Having taken into account the great cost of producing a meter that meets the standard defined by the ANSI and various complementary standards to the same effect elsewhere in the world, it should be clear that due to cost limitations a great many of the VU meters found in consumer, and even some professional equipment, will fall short these specifications in some way or another. In practice this does not in fact matter much, and useable examples of non-standard VU meters that break the rules in some way can be found in a plethora of consumer units.

AKAI 4000DS VU meter circuitry

Figure 5. AKAI 4000DS VU meter circuitry

Figure 5 shows just such an example, taken from the service manual of the ever-more-sought-after - for reasons that seem not to have very much to do with high fidelity recording and playback in the 21st century - Akai 4000DS reel to reel tape deck. It’s a fairly standard topology from the ‘golden-era’ of relatively large analogue VU meters on consumer with a few interesting workarounds; historical features that make it worth examining here.

It is clear at a first glance that the circuit does not use full-wave rectification, saving a total of three then even more expensive germanium parts per channel. Instead D1, a lone 1N34 germanium diode is used to provide rectification of the audio output, which is delivered to the meter through R46, with electrolytic capacitor C37 providing electrical damping to the meter which would otherwise probably exhibit overshoot, being manufactured to a cost and not a specification. At first glance it is observable that the rectifier will generate a negative DC current with respect to ground. The meter movement is therefore connected with its positive terminal to ground. There is a good reason for choosing seemingly strange positioning as the driving amplifier more able to sink current through the collector of TR8, than source it effectively through R44, thus a negative current must flow through the meter with respect to ground, and D1 points into the driver amplifier, rather than away from it.

As the meter is AC coupled through the same path as the line output, via C30, an equivalent positive DC current must flow somewhere from the negative end of C30 to ground. At first it would seem that this would have to generate a quite substantial positive offset on the line output, but another trick is employed here to reduce this ill-effect to an acceptable level. The headphone output transformer T1, necessary to couple the once ubiquitous 8Ω low impedance headphone output to the line output amplifier, allows a solution to be found. The windings on the high impedance side, connected across the same path as the VU meter rectifier circuitry, present a low enough DC resistance of around 200Ω, to prevent DC offsets and transients high enough to cause serious upset from accumulating across the line output. If this component was not present, then the VU meter rectifier would have to coupled through a separate decoupling network with a fairly low value resistor on the lower arm, passing on a much increased load to the already rather stressed line-headphone-meter amplifier.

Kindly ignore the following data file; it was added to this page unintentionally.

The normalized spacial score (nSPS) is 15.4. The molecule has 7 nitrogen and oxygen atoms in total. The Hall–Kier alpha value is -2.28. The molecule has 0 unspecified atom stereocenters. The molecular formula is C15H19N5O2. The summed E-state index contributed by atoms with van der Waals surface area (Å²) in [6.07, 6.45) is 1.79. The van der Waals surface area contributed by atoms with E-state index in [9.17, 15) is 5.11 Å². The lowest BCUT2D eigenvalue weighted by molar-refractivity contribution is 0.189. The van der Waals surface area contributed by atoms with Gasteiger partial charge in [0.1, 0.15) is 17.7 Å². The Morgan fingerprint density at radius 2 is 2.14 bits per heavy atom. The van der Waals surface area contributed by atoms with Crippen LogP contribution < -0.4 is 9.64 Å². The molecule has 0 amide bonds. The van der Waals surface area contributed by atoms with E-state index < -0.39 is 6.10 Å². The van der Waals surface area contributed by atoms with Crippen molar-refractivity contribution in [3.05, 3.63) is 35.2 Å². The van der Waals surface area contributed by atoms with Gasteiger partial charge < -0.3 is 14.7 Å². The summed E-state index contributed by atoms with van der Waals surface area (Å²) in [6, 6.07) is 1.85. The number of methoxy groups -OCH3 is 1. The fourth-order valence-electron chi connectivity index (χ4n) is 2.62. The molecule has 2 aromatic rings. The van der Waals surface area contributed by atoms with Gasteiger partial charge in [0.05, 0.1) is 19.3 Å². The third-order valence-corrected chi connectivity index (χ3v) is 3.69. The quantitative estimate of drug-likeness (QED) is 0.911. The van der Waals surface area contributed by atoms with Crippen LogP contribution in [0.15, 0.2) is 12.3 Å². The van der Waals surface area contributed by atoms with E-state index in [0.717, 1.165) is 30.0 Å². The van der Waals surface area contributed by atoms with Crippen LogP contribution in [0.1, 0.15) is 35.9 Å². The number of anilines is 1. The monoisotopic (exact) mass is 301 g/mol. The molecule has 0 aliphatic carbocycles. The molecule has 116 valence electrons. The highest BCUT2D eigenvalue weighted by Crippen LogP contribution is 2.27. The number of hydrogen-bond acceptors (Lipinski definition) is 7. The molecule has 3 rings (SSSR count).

The driving amplifier itself somewhat satisfies the requirement of having a low output impedance, as it uses a high degree of negative feedback via VR2. The classic double NPN configuration that found its way in to most audio circuitry of this era is used, with negative feedback being delivered to the emitter of TR7 through C32. The output impedance is determined by capacitor C30 as frequency decreases, and hence the distortion generated by the rectifier, will rise quiet significantly as frequency reduces, easily degrading the distortion to over 1% or so approaching 50Hz. The spec for the whole unit states that distortion is 1.5% at full level, so it is most likely that the distortion limitations of the tape itself would have at least masked the worst of the meter distortion in the more crucial mid-range. This low frequency distortion could be mitigated by increasing the value of C30, which is already a factor of five too small to modern eyes, but would bring a cost penalty in addition to potential problems with greater turn on transients. When the unit is powered up, the positive end shoots up to approximately half the supply voltage; more capacitance means more current flow in this condition. Adding an additional muting circuit and output relay would have increased costs to an unacceptable level, and usually single supply circuits like this one were carefully designed so as to generate an acceptably low level of transient noise at switch-on, typically by adjusting various RC time constants upstream of the output through trial and error in the lab.

Lastly, the line output itself is fed through an L-pad attenuation network consisting of R13 and R10, reducing the level by some 8.5dB and adding 5.66kΩ of output impedance onto the line output, which is awfully high in retrospect. The high resistor values were most likely chosen to avoid putting another heavy load on the busy line amplifier. It’s most likely that the designers were aiming for a 10dB of reduction in level when the unit was connected to the input of the average integrated amplifier of the day which would be expecting an input level of 100mV or so, again very low in comparison to the offerings of today. The reason for this quite severe reduction in level is twofold. Firstly it allows the line amplifier to develop enough voltage at its output to sufficiently drive the meter, which is already only half as sensitive as it might otherwise be due to the half wave rectification, and break through the forward voltage of D1. Secondly, the line amplifier must also drive the headphone transformer with enough level to generate an adequately ear-splitting sound in the headphones when they are plugged in, the expectation being that they will be pressed into service when otherwise antisocial amounts of noise are required.